JAMA. 2016; 315 (Accessed April 27, 2020): 2564-2575
        • Corley D.A.
        • Jensen C.D.
        • Quinn V.P.
        • et al.
        association between time to colonoscopy after a positive fecal test result and risk of colorectal cancer and cancer stage at diagnosis.
        JAMA. 2017; 317: 1631-1641
        • Martin J.
        • Halm E.A.
        • Tiro J.A.
        • et al.
        Reasons for lack of diagnostic colonoscopy after positive result on fecal immunochemical test in a safety-net health system.
        Am J Med. 2017; 130: 93
        • Sarfaty M.
        • Doroshenk M.
        • Hotz J.
        • et al.
        Strategies for expanding colorectal cancer screening at community health centers.
        CA Cancer J Clin. 2013; 63: 221-231
        • Oluloro A.
        • Petrik A.F.
        • Turner A.
        • et al.
        Timeliness of colonoscopy after abnormal fecal test results in a safety net practice.
        J Commun Health. 2016; 41: 864-870
        • Issaka R.B.
        • Singh M.H.
        • Oshima S.M.
        • et al.
        Inadequate utilization of diagnostic colonoscopy following abnormal FIT results in an integrated safety-net system.
        Am J Gastroenterol. 2017; 112: 375-382
        • Thamarasseril S.
        • Bhuket T.
        • Chan C.
        • et al.
        The need for an integrated patient navigation pathway to improve access to colonoscopy after positive fecal immunochemical testing: a safety-net hospital experience.
        J Commun Health. 2017; 42: 551-557
        • McCarthy A.M.
        • Kim J.J.
        • Beaber E.F.
        • et al.
        Follow-up of abnormal breast and colorectal cancer screening by race/ethnicity.
        Am J Prev Med. 2016; 51: 507-512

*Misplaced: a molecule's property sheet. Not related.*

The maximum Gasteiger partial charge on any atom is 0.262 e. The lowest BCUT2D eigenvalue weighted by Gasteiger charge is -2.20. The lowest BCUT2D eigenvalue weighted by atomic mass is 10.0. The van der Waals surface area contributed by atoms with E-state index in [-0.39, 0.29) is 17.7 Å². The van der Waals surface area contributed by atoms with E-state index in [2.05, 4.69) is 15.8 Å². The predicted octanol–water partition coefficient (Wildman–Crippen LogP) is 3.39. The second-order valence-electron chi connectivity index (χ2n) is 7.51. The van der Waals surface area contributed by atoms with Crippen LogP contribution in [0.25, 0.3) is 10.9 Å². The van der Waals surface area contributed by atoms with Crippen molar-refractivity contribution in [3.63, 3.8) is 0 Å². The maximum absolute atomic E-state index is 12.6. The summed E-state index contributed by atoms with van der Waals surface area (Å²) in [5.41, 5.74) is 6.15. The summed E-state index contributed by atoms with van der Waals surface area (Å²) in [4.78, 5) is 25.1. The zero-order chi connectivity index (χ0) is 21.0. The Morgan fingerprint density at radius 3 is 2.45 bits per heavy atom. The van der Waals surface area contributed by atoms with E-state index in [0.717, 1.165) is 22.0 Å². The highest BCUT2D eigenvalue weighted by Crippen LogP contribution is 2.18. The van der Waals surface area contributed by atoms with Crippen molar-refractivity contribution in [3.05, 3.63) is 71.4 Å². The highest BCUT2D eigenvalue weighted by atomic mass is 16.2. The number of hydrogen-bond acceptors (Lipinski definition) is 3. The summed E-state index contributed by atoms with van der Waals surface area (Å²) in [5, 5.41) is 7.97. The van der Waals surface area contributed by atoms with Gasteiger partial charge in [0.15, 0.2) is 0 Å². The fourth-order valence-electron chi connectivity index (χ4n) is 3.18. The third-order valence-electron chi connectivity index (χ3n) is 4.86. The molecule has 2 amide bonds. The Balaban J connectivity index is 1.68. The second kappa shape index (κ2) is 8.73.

• May F.P.
        • Almario C.V.
        • Ponce N.
        • et al.
        Racial minorities are more likely than whites to report lack of provider recommendation for colon cancer screening.
        Am J Gastroenterol. 2015; 110: 1388-1394
        • Yabroff K.R.
        • Gansler T.
        • Wender R.C.
        • et al.
        Minimizing the burden of cancer in the United States: Goals for a high-performing health care system.
        CA Cancer J Clin. 2019; 69: 166-183
        • Salz T.
        • Weinberger M.
        • Ayanian J.Z.
        • et al.
        Variation in use of surveillance colonoscopy among colorectal cancer survivors in the United States.
        BMC Health Serv Res. 2010; 10: 256
        • Neugut A.I.
        • Zhong X.
        • Lebwohl B.
        • et al.
        Adherence to colonoscopy at 1 year following resection of localized colon cancer: a retrospective cohort study.
        Therap Adv Gastroenterol. Epub. 2018 Mar 26;
        • Pasick R.
        • Oliva G.
        • Goldstein E.
        • et al.
        Community-engaged research with community-based organizations: a resource manual for UCSF researchers.
        in: Fleisher P. UCSF Clinical and Translational Science Institute (CTSI) resource manuals and guides to community-engaged research. University of California San Francisco, San Francisco, CA2010 (p. 1-27)
        • United States Department of Labor, Washington DC, USA. U.S. Bureau of Labor Statistics
        Labor force statistics from the current population survey. 2010 (Available at: https://www.bls.gov/cps/. Accessed July 2, 2020)
        • Honein-AbouHaidar G.N.
        • Kastner M.
        • Vuong V.
        • et al.
        Systematic review and meta-study synthesis of qualitative studies evaluating facilitators and barriers to participation in colorectal cancer screening.
        Cancer Epidemiol Biomarkers Prev. 2016; 25: 907-917
        • Centers for Disease Control and Prevention
        COVID-19 in racial and ethnic minority groups.
        (Available at:)
        • He J.
        • Efron J.E.
        Screening for colorectal cancer.
        Adv Surg. 2011; 45: 31-44
        • Cram P.
        • Fendrick A.M.
        • Inadomi J.
        • et al.
        The impact of a celebrity promotional campaign on the use of colon cancer screening: the Katie Couric effect.
        Arch Intern Med. 2003; 163: 1601-1605
        • Balzora S.
        • Gray D.
        Everyone needs to see this: Will Smith gets a colonoscopy. Healio Gastroenterology.
        (Available at:)
        • Centers for Disease Control and Prevention
        Cases of coronavirus disease (COVID-19) in the U.S.
        (Available at:)
        • Colorectal Cancer Alliance
        Screening and financial assistance.
        (Available at:)